For those who plan to attend the garden blogger meetup in San Francisco this year, known as the Garden Bloggers Fling, here’s a tiny glimpse of what the City offers mid January. And if you haven’t decided to attend yet, just imagine what June will be like.
The grand houses and dowager apartment buildings of the Marina District are set back just a few feet from the sidewalk. On Baker Street, there is the rare urban garden-making opportunity in those narrow, rectangular beds bordering driveways and front door walkways. Varying in size, these photographed below are relatively large, maybe 5 X 4 feet in size, running perpendicular to the sidewalk. Most of these spaces are planted simply, grassed or paved over, but someone grabbed the reins and went absolutely wild in maybe three or four of those rectangles, and in the adjacent parkways too.
What first slowed my pace from quite a distance were the spires of this brilliant, lemony bulbinella leaning into the sidewalk:
Bulbinella nutans? This bulbinella’s leaves were strappy and wide, not grassy.
Up close, the extravagance of the planting brought me to a full stop.
And closer inspection revealed that two rectangles had been planted almost in mirror symmetry.
The two Agave americana var. medio-picta ‘Alba’ were the tip-off.
But there were also twin Mediterranean Fan Palms, one each in the center of these two rectangles, and the same plants were repeated in varying combinations.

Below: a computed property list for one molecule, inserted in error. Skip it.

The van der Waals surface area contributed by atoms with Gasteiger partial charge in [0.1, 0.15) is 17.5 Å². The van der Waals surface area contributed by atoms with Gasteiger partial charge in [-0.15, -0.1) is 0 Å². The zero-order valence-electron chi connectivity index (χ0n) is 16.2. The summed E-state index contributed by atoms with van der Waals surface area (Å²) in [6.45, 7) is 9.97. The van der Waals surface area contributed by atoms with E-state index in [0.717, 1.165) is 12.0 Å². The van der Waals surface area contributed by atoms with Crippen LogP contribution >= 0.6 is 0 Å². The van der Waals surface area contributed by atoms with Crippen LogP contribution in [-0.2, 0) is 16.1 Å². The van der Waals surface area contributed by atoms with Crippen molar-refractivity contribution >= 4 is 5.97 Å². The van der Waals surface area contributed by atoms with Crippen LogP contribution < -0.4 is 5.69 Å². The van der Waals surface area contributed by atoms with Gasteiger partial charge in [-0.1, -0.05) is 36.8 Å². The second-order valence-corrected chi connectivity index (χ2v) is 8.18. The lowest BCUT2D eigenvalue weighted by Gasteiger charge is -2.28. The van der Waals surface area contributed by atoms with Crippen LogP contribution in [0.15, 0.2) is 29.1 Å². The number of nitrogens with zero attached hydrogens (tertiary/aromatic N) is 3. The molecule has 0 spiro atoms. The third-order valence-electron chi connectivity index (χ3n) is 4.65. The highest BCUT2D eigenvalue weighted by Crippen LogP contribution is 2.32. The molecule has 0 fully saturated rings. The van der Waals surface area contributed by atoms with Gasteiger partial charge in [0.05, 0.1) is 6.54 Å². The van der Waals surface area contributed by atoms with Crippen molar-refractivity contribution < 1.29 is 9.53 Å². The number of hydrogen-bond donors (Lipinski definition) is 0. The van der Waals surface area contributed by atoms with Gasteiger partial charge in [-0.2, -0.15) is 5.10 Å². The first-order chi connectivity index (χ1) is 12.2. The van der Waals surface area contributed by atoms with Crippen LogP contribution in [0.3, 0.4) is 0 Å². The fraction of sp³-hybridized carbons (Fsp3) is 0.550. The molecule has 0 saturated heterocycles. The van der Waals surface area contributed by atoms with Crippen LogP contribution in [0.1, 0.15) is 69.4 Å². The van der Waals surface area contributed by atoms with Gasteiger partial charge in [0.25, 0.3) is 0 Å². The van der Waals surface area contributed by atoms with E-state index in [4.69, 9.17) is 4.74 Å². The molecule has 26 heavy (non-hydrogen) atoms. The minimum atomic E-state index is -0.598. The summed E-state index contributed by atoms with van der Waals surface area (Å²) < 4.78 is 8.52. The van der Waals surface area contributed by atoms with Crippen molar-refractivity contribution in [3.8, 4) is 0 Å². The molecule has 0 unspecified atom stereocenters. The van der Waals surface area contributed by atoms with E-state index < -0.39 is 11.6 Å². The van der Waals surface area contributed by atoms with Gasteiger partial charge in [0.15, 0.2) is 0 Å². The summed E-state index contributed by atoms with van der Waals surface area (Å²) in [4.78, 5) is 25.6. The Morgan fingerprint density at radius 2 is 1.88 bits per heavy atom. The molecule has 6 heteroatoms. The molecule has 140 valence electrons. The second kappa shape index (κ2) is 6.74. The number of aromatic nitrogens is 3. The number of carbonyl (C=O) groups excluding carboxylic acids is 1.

The symmetry wasn’t pushed to an extreme, but the overall shapes and sizes were congruent with the neighboring beds.
Massed aeoniums were planted alongside one agave, a crassula alongside the other.
Both dark and green aeoniums were repeated extensively throughout.
The blue fronds of one of the young fan palms can be seen here, along with various aeoniums and dyckia. In the distance, a yellow phormium anchors another rectangle, possibly Phormium ‘Yellow Wave.’
The beds were built up and rimmed with stones encrusted with sempervivums and baby tears.
The bed with the yellow phormium, bulbinella, yucca (filamentosa?) almost buried under the phormium, Agave bracteosa, echeverias, with the dried, aged blooms of a hydrangea nearer the house. The large grassy clumps in front of the phormium may be aloes. Amazingly enough, I think there may have been some beschorneria in here too. It’s hard to say how old the plantings are, but another small garden could easily be made from the abundance of plants without leaving noticeable gaps. In the Bay Area, a succulent garden can quickly leap from the initial, spare, well-spaced plantings to the lushness of these little gardens.
The palms in particular will definitely be needing more elbow room.
But at this moment in time, the proportions still hold up. Succulents are the perfect place holders here, easily thinned out to allow more room when necessary — well, maybe not so much the dyckia, seen here next to one of the medio-picta agaves. I don’t dare thin the enormous clump of dyckia in my front garden. It is far more formidable a plant than any agave where flesh wounds are concerned.
The phormium repeated in the parkway with what looks like Kalanchoe grandiflora.
Euphorbia characias wulfeniii has seeded among the plantings too.
I’m pretty sure this is a beschorneria in the parkway, also known as the Mexican lily, which all have spectacular flower spikes that dangle intricate lockets of blooms.
Another plant repeated in different combinations was the squid agave, Agave bracteosa, here among baby tears, variegated yucca nearby.
Lush, strappy parkway.
What a pleasure it was to stroll along this undulating sequence of intense planting built up of rosettes and variations on strappy, spiky leaves. And you can’t miss it, should you attend the Garden Bloggers Fling. It’s directly across from here:
The Palace of Fine Arts/Exploratorium, though I understand the Exploratorium is moving elsewhere soon.
Magnolia stellata in bloom January 2013, Palace of Fine Arts